I encourage you to check out the project on GitHub here. There's a fairly detailed README and plenty of examples, but feel free to drop me a line if you have any questions, michael.babineau@gmail.com.

Happy graphing!

SSH to EC2 Instance ID

I often find myself looking up EC2 nodes by instance ID so I can grab the external DNS name and SSH in. Fed up with the extra “ec2-describe-instance , copy, paste” layer, I threw together a function (basically a fancy alias) to SSH into an EC2 instance referenced by ID.

Assuming you’re on Mac OS X / Linux, just put this somewhere in ~/.profile, reload your terminal, and you’re good to go. Alternatively, you can use the shell script version.

Update (3/5/10): Added region support

Function version (latest source here)

function ssh-instance() {
    if [ $# -lt 1 ] || [ $# -gt 3 ]; then
        echo "Usage: ssh-instance [-r region] <instance id>" 
        case "$1" in
                if [ $# -eq 3 ] && [ -n "`echo $3|egrep \"^i-[0-9a-z]+\"`" ]; then
                    ssh `ec2-describe-instances --region $2 $3|grep "^INSTANCE"|cut -f4`
                    echo "Usage: ssh-instance [-r region] <instance id>"
                    return 1
                if [ $# -eq 3 ] && [ "$2" == "-r" ]; then
                    ssh `ec2-describe-instances --region $3 $1|grep "^INSTANCE"|cut -f4`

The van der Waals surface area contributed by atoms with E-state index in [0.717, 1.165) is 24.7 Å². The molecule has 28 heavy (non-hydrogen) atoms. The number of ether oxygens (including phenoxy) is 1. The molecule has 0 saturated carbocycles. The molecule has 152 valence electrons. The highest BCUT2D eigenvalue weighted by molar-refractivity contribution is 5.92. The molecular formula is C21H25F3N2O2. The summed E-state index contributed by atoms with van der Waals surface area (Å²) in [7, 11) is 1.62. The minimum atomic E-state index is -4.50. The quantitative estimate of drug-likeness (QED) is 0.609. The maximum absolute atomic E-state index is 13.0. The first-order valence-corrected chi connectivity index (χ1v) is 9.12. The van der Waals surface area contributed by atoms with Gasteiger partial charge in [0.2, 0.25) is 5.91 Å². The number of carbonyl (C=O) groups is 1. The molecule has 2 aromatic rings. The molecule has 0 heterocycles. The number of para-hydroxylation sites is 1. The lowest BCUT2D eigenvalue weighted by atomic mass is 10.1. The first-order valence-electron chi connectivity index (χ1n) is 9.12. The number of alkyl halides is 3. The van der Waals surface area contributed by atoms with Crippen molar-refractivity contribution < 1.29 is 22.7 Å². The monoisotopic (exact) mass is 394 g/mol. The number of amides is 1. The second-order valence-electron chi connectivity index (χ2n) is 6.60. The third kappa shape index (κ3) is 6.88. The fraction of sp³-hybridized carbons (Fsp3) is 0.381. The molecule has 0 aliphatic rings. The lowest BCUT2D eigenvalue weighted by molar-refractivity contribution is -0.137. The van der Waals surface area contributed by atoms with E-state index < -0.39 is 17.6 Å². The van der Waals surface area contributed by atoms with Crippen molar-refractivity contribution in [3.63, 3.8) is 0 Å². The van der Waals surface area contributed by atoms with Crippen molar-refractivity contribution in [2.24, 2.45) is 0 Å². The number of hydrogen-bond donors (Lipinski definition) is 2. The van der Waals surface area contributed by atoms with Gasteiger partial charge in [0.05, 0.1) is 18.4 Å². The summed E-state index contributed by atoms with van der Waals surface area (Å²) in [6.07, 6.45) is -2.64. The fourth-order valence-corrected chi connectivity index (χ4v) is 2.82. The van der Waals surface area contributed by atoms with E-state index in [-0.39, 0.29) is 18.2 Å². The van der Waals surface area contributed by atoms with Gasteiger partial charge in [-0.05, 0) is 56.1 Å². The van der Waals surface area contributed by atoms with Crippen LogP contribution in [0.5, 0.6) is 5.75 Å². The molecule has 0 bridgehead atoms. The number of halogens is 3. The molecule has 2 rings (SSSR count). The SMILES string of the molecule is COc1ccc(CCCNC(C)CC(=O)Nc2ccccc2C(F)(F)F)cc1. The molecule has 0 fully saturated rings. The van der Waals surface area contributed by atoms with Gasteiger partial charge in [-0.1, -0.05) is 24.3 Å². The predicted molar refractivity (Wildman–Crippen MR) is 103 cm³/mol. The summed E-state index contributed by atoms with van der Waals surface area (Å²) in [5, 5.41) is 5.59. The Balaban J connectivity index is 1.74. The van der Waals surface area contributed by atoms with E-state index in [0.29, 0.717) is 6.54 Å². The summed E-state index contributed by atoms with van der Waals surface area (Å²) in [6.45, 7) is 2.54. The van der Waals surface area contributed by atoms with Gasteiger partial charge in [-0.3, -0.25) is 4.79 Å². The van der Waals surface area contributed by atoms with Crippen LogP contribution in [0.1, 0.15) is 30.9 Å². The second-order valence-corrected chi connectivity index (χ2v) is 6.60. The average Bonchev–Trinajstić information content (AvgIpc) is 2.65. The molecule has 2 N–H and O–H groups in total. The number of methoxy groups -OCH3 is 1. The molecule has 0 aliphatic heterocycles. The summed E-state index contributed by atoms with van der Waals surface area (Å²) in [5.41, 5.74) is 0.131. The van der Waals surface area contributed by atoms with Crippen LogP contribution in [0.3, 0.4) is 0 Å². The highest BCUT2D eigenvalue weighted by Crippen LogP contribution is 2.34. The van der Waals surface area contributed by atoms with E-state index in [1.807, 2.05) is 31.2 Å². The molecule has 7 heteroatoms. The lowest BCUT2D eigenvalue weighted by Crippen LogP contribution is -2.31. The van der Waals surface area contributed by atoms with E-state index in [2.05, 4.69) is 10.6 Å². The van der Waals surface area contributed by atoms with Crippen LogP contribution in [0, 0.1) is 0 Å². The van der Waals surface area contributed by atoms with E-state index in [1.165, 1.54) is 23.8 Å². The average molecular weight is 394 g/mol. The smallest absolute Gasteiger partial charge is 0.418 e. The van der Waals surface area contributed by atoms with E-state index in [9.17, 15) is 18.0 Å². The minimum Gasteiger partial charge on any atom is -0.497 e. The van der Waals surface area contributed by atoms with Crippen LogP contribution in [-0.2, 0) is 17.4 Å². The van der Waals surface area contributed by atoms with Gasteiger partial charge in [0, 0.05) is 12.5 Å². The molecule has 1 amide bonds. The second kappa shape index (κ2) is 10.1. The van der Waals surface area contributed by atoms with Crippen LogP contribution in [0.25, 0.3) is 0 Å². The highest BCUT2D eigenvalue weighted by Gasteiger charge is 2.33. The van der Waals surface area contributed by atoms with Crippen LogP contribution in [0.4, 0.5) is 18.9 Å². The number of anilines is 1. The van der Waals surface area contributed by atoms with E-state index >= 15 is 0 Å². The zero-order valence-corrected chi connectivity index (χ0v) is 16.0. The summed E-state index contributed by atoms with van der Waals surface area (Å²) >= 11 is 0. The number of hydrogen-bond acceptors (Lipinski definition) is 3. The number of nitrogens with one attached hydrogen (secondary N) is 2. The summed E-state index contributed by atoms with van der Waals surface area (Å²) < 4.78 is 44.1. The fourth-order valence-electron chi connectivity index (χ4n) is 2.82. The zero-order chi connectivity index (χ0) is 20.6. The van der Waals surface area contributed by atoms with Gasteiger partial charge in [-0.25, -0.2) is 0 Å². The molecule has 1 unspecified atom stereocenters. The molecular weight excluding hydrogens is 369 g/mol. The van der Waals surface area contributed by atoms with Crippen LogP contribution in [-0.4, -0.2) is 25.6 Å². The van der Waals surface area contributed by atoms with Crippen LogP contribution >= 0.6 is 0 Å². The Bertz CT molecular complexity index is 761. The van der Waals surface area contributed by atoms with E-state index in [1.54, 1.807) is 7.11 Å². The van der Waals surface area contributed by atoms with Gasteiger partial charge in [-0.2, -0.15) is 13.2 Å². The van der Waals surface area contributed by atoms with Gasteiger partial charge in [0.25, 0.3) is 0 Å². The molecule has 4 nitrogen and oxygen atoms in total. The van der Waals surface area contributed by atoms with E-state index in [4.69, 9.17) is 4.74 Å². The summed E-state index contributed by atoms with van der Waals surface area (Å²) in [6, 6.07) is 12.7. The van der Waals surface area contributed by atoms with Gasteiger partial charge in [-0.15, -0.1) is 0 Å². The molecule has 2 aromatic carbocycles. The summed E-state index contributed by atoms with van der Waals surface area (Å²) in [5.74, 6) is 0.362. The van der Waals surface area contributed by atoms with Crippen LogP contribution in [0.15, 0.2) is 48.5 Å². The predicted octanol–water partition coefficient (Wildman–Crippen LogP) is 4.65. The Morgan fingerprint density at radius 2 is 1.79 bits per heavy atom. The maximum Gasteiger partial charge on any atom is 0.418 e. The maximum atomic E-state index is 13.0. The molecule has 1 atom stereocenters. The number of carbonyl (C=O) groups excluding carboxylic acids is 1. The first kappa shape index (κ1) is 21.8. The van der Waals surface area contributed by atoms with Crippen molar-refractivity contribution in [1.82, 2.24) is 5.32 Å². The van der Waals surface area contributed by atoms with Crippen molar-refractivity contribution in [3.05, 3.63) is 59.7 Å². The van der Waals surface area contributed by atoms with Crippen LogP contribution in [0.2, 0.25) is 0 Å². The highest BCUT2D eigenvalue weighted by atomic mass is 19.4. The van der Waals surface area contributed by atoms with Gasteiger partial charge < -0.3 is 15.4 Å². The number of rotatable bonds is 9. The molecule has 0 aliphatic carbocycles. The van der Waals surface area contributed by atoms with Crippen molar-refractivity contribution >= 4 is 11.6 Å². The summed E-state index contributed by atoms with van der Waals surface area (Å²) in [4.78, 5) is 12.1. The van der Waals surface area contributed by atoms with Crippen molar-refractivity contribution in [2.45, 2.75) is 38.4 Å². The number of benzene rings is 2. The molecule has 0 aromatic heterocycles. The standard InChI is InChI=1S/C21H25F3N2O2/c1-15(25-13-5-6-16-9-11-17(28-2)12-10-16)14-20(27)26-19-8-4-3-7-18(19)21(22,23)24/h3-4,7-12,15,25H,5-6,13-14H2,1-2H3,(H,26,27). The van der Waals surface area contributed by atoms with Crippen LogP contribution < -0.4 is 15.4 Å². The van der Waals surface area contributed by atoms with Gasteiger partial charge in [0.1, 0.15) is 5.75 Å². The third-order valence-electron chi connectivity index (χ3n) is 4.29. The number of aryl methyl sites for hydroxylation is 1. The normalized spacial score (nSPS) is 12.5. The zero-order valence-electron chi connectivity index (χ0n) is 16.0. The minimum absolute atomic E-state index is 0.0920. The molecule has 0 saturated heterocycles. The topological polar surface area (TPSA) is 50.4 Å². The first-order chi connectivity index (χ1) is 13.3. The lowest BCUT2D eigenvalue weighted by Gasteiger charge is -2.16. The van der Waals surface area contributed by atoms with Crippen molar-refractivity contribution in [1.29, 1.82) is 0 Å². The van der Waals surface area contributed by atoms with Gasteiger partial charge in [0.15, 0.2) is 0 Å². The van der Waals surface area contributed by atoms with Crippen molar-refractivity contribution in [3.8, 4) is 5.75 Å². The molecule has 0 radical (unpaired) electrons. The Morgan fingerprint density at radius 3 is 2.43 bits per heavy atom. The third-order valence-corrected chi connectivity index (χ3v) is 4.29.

elif [ $# -eq 1 ]; then
                    ssh `ec2-describe-instances $1|grep "^INSTANCE"|cut -f4`
                    echo "Usage: ssh-instance [-r region] <instance id>"
                    return 1
                echo "Usage: ssh-instance [-r region] <instance id>" 

    return 0

And the script version

Monitoring Amazon SQS Queue Length

At ShareThis, we use Amazon SQS for a number of core product features, most notably the delivery of email shares. When you use our widget to share something via email, our system creates a database record and logs a message in a queue. Queued items are asynchronously processed by our message sending service.

We monitor this sending service in a variety of ways, but as any monitoring expert will tell you, it’s tough to anticipate every means by which something can break. Fortunately for us, most of our potential sending issues share a common symptom: the queue backs up.